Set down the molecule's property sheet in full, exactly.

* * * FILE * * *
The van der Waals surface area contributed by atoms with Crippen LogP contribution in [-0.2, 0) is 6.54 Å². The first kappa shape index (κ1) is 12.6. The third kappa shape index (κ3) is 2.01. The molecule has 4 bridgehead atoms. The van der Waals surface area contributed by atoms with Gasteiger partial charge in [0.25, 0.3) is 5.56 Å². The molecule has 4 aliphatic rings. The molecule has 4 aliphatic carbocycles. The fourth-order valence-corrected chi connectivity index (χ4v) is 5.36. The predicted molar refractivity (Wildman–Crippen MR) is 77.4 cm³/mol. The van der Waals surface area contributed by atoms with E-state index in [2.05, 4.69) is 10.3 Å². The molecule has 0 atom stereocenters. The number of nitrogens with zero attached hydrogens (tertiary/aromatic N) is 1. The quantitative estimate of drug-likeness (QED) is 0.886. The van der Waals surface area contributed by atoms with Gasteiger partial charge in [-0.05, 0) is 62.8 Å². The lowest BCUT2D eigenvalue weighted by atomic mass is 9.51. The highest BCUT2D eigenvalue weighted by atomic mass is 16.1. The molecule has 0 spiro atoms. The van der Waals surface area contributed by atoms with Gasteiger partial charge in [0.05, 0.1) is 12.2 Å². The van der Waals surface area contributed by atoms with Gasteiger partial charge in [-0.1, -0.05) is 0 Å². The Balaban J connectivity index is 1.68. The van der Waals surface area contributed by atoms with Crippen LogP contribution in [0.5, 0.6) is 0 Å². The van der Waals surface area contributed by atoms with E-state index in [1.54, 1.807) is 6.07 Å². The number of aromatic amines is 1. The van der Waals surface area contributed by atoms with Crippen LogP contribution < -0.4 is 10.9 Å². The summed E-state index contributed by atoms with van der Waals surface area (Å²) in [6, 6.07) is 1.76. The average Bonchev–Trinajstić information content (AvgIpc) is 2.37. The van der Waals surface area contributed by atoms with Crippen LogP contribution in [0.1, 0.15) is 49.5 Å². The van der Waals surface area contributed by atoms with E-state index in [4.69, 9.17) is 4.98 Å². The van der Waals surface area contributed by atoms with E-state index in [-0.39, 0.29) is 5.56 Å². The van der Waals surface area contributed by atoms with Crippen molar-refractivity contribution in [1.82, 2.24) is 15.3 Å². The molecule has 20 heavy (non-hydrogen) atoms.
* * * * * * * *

The van der Waals surface area contributed by atoms with Crippen LogP contribution in [-0.2, 0) is 6.54 Å². The first kappa shape index (κ1) is 12.6. The third kappa shape index (κ3) is 2.01. The molecule has 4 bridgehead atoms. The van der Waals surface area contributed by atoms with Gasteiger partial charge in [0.25, 0.3) is 5.56 Å². The molecule has 4 aliphatic rings. The molecule has 4 aliphatic carbocycles. The fourth-order valence-corrected chi connectivity index (χ4v) is 5.36. The predicted molar refractivity (Wildman–Crippen MR) is 77.4 cm³/mol. The van der Waals surface area contributed by atoms with E-state index in [2.05, 4.69) is 10.3 Å². The molecule has 0 atom stereocenters. The number of nitrogens with zero attached hydrogens (tertiary/aromatic N) is 1. The quantitative estimate of drug-likeness (QED) is 0.886. The van der Waals surface area contributed by atoms with Gasteiger partial charge in [-0.05, 0) is 62.8 Å². The lowest BCUT2D eigenvalue weighted by atomic mass is 9.51. The highest BCUT2D eigenvalue weighted by atomic mass is 16.1. The molecule has 0 spiro atoms. The van der Waals surface area contributed by atoms with Gasteiger partial charge in [0.05, 0.1) is 12.2 Å². The van der Waals surface area contributed by atoms with Gasteiger partial charge in [-0.1, -0.05) is 0 Å². The Balaban J connectivity index is 1.68. The van der Waals surface area contributed by atoms with Crippen LogP contribution in [0.5, 0.6) is 0 Å². The van der Waals surface area contributed by atoms with E-state index in [1.54, 1.807) is 6.07 Å². The number of aromatic amines is 1. The van der Waals surface area contributed by atoms with Crippen LogP contribution < -0.4 is 10.9 Å². The summed E-state index contributed by atoms with van der Waals surface area (Å²) in [6, 6.07) is 1.76. The average Bonchev–Trinajstić information content (AvgIpc) is 2.37. The van der Waals surface area contributed by atoms with Crippen LogP contribution in [0.1, 0.15) is 49.5 Å². The van der Waals surface area contributed by atoms with E-state index in [4.69, 9.17) is 4.98 Å². The van der Waals surface area contributed by atoms with E-state index in [-0.39, 0.29) is 5.56 Å². The van der Waals surface area contributed by atoms with Crippen molar-refractivity contribution in [1.82, 2.24) is 15.3 Å². The molecule has 20 heavy (non-hydrogen) atoms.